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Weegee Wednesdays: “Coney Island Revisited”

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PM, June 9, 1941, pp. 16-17

74 years ago yesterday:
Coney Island Revisited… Pictures and Words by Weegee

I had been waiting three hours to get a picture of the official first lost child of the new season when a man came over to the Park Department attendant with this boy and said, “Lost child.” Pretty soon his wild-eyed mother came up and took him away, the child was making such a rumpus, and the mother seemed so excited about it all, that I didn’t want to bother them to ask their names and address. PM Photos by Weegee

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First aid for ripped slacks. I don’t know how Mama happened to bring along her needle and thread, but I didn’t pose the picture. You don’t have to do that to get amusing pictures at Coney. I go out every summer to photograph the crowds. They’re always the same – and always different. One difference from 1940 and yesterday was the number of soldiers in uniform on boardwalk, looking over the gals on sand below.

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PM, July 22, 1940

(Of course the June 9, 1941 page spread is the sequel to the above supernacular spread. Unfortunately, in 1941 we don’t learn what Weegee ate and drank, unlike in 1940: two kosher frankfurters, two beers, five more beers, malted milk, two root beers, three Coca Colas, two glasses of buttermilk, and five cigars. Nevertheless, Weegee made several great photos for the second summer in a row at a scorching Coney Island.)

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Weegee’s New York, 1948 (A million peeps on the beach [on] of a summer afternoon, is normal…)

Weegee's New York from ICP on Vimeo.

Weegee’s New York, 1948
(Several summers later Weegee revisited Coney Island with a 16mm camera to film what became the second part of Weegee’s New York.)

Weegee Wednesdays is an occasional series exploring the life and work of Weegee.

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Strangeness and the ordinary

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Toby Old,  Hooker’s Ball, Copacabana, NYC, 1976 (274.1995)

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Toby Old,  Xenon Disco, NYC, 1978 (69.1995)

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Toby Old,  Body-building Championship, Syracuse, NY, 1980 (64.1995)

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Toby Old,  FDR Psychiatric Hospital, Montrose, NY, 1988 (76.1995)

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Toby Old,  FDR Psychiatric Hospital, Montrose, NY, 1989 (60.1995)

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Toby Old,  Tavern on the Green, NYC, 1994 (270.1995)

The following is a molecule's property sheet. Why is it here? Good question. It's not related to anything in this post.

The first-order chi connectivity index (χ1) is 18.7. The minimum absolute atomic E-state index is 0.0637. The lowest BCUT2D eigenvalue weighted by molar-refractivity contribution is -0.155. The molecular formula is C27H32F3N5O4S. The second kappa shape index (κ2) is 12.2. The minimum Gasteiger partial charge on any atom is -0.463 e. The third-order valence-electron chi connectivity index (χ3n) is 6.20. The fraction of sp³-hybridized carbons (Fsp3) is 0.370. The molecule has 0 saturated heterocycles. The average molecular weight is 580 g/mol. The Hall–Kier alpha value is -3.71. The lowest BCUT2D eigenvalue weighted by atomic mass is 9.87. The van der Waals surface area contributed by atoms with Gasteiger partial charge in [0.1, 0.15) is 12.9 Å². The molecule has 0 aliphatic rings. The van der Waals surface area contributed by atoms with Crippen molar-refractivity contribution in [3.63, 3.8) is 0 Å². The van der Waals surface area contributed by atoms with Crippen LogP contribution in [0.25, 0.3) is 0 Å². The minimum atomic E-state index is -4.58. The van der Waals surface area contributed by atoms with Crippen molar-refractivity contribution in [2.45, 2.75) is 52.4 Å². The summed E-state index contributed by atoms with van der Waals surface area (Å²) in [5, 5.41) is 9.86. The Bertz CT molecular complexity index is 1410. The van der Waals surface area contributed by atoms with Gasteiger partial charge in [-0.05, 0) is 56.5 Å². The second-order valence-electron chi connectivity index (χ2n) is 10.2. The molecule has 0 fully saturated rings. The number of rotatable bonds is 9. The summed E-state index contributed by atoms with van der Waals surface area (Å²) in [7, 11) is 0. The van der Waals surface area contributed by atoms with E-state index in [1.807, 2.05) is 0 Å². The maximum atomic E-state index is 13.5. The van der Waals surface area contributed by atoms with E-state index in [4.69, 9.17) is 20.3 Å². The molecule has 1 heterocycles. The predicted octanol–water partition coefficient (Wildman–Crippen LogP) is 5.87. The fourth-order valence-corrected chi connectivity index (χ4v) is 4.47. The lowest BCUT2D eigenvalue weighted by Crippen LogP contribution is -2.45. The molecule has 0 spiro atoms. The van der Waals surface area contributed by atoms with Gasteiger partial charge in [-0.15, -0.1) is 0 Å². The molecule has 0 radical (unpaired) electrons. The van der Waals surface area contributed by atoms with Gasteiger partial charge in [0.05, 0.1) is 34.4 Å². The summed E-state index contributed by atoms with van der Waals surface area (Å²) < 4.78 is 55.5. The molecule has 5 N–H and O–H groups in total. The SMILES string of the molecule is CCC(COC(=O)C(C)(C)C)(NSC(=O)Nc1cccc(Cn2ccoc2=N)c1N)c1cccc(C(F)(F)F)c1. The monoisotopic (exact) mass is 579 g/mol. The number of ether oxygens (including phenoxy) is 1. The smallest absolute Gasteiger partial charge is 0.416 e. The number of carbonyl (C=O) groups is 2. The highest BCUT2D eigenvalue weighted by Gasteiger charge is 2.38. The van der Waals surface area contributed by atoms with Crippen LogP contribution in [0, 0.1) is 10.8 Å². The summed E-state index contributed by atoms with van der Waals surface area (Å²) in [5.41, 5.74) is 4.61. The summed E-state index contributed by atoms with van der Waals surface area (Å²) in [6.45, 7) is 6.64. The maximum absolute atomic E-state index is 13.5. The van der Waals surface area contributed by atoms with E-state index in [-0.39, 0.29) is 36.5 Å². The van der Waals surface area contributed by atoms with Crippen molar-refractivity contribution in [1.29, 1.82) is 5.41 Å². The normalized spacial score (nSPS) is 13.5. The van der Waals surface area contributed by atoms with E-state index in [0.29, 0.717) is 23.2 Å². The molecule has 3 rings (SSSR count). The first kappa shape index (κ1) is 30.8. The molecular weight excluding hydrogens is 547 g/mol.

Photographer Toby Old was inspired by the wonders of darkroom photography at the age of five, the moment his father magically created an image on a white sheet of paper. However, he didn’t start his professional career as a  photographer until the 1970s, several years after he was drafted in the Army and worked as a dentist in Minnesota. In 1975 he decided to move to New York and become a professional photographer. New York City was a brewing center of art and Old immersed himself in a world of artists, photographers and writers. Over the years he was inspired by and met with people such as Robert Rauschenberg, Mary Ellen Mark, Robert Frank and Allan Ginsberg, among many others.

Starting in the late 1970s, Old began a series of photographs that covered the dance scene of New York. For several years he would go to parties and clubs and photograph the people, their splendorous outfits and atmospheres of sex, drugs and steaming dance floors. While the use of flash in Old’s work creates a directness of the subject and scene, the presence of the photographer is very quiet. In his series of dance parties in New York his subjects are absorbed by the electricity of their surroundings; the clenched teeth of a female bodybuilder is gazing upward, past the photographer; and patients of the FDR Psychiatric Hospital sometimes look straight into the camera, and yet it seems they only see themselves. Toby Old has been able to capture the essence of his surroundings which can result in painfully direct as well as hilarious images of people caught in a moment and absorbed by their action or a situation. In a tradition that resembles Weegee, Lisette Model and Diane Arbus, Old magnifies the ordinary and highlights the eccentricity in a career that has spanned over forty years.

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“Patience Is What You Need to Take Cat Pictures”

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Ralph Steiner, “Patience Is What You Need to Take Cat Pictures,” PM Weekly, July 13, 1941, pp. 48-49 (photos by Thurman Rotan, Torkel Korling, Ruth Bernhard, and R.L. Doty, etc.)

Cats are like children in that most people like them. Many people photograph them. They both are easy to photograph: they aren’t camera shy, and they assume an infinity of expressions and positions. There should be a wealth of good pictures of cats and children, yet there isn’t. It has taken a long time and a lot of searching to assemble the few good cat pictures you see here.

To make good photographs of cats the photographer does not have to be a great mind, a deep thinker, or a super-sensitive artist. He (or she) just has to be patient enough to wait until his (or her) subject is most expressive of some cat quality that appeals to him (or her). Cats can be wise, foolish, elegant, awkward, playful, serious, tame, wild, social, independent, active and passive. They can react like humans to a situation, and some of their expressions can resemble ours.

Cat photographers should use their own observation to add to this catalog of cat facets. They should then use it as a guide to more interesting and more cat-like pictures.

(Patience is what I need to make blog posts, this post was started about six years ago… More importantly, PM was typically prescient and helpful…)